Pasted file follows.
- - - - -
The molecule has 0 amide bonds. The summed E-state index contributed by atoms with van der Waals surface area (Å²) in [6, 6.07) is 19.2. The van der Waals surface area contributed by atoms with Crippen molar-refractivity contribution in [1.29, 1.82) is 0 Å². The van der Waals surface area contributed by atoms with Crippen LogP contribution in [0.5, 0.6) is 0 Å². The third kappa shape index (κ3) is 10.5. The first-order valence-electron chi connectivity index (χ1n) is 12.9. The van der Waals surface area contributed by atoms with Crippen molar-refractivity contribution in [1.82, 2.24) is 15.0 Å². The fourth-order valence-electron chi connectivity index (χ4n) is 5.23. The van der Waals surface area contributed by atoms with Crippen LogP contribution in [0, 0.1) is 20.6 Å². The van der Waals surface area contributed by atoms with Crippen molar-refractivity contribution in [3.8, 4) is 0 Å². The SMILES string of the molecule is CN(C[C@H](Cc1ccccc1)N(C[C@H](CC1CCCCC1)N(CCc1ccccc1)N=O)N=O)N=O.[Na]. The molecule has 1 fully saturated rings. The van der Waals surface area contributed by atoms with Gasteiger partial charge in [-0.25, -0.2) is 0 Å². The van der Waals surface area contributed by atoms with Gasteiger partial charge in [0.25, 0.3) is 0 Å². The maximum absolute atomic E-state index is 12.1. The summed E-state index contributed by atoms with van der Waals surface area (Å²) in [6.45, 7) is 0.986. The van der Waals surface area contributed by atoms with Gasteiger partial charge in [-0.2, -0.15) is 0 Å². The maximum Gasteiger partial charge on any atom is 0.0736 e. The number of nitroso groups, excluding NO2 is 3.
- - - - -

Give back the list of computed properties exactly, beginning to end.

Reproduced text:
The molecule has 0 amide bonds. The summed E-state index contributed by atoms with van der Waals surface area (Å²) in [6, 6.07) is 19.2. The van der Waals surface area contributed by atoms with Crippen molar-refractivity contribution in [1.29, 1.82) is 0 Å². The van der Waals surface area contributed by atoms with Crippen LogP contribution in [0.5, 0.6) is 0 Å². The third kappa shape index (κ3) is 10.5. The first-order valence-electron chi connectivity index (χ1n) is 12.9. The van der Waals surface area contributed by atoms with Crippen molar-refractivity contribution in [1.82, 2.24) is 15.0 Å². The fourth-order valence-electron chi connectivity index (χ4n) is 5.23. The van der Waals surface area contributed by atoms with Crippen LogP contribution in [0, 0.1) is 20.6 Å². The van der Waals surface area contributed by atoms with Crippen molar-refractivity contribution in [3.8, 4) is 0 Å². The SMILES string of the molecule is CN(C[C@H](Cc1ccccc1)N(C[C@H](CC1CCCCC1)N(CCc1ccccc1)N=O)N=O)N=O.[Na]. The molecule has 1 fully saturated rings. The van der Waals surface area contributed by atoms with Gasteiger partial charge in [-0.25, -0.2) is 0 Å². The van der Waals surface area contributed by atoms with Gasteiger partial charge in [0.25, 0.3) is 0 Å². The maximum absolute atomic E-state index is 12.1. The summed E-state index contributed by atoms with van der Waals surface area (Å²) in [6.45, 7) is 0.986. The van der Waals surface area contributed by atoms with Gasteiger partial charge in [-0.2, -0.15) is 0 Å². The maximum Gasteiger partial charge on any atom is 0.0736 e. The number of nitroso groups, excluding NO2 is 3.